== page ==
Anania perlucidalis which could well be a first for Calderdale. It's a bit like Mother of Pearl but tiny in comparison. It has a preference for damp habitats and thistles.
Even better was this Acleris logiana - found by Barry - well done to him, a Calderdale first (spawny git). It's Yorkshire status is classed as "Very rare and very local resident" and I'm pretty sure it's the first recorded in Calderdale. The larvae feed within rolled birch leaves.
One of my favourites of the night was this pristine Large Fruit-tree Tortrix - one of three.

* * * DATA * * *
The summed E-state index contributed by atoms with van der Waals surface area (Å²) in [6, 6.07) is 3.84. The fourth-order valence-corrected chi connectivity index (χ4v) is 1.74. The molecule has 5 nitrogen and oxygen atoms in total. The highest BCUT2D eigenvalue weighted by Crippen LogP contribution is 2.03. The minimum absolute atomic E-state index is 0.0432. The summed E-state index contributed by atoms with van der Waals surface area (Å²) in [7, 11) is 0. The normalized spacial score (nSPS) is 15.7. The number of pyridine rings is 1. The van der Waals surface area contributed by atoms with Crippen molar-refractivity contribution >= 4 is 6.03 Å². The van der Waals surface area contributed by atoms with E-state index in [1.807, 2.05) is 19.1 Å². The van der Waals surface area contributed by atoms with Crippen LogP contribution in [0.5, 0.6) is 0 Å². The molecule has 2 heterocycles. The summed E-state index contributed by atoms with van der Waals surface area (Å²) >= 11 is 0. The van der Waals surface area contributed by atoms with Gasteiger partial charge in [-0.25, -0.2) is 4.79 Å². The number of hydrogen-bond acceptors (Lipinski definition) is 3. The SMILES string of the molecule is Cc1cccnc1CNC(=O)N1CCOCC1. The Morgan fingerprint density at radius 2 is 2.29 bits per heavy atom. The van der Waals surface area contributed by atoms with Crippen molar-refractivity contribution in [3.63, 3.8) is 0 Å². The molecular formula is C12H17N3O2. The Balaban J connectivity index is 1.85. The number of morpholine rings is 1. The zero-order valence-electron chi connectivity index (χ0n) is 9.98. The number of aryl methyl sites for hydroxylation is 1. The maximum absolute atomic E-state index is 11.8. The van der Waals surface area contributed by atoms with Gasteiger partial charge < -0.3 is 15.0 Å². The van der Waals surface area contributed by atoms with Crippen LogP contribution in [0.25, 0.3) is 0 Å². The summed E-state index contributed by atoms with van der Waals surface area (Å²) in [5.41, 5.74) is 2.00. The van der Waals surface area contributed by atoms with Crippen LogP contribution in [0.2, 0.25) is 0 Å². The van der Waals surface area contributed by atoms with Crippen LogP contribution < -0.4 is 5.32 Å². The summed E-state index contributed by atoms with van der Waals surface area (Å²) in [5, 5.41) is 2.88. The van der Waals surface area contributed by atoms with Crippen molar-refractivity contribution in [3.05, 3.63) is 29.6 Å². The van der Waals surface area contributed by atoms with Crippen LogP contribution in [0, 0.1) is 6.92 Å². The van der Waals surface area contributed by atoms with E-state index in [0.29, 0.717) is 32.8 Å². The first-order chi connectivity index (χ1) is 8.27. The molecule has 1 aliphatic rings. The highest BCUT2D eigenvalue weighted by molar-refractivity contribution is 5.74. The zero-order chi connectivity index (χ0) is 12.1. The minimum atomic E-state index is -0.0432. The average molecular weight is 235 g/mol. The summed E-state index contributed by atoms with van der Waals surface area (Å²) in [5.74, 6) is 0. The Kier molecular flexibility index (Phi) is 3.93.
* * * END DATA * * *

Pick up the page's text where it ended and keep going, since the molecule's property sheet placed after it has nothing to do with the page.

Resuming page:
Not to be outdone the macros put in a good show with this White Satin complete with diagnostic black and white legs and the large antennae denotes a male.
A single Blackneck also turned up and is quite a scarce visitor to Calderdale.
Not reliably identifiable by visuals alone this minor species had to be "checked" under the microscope and turned out to be a male Marbled Minor - one of eleven new moth species for myself that night.
Other highlights were too many to include but Barry is keeping a log and I'm keeping an overall list of ALL Lepidoptera we record on the reserve in 2018. It stands at 135 so far.
Thanks to the dedicated CB Wildlife Group for the event and the excellent amenities - keep up the great work.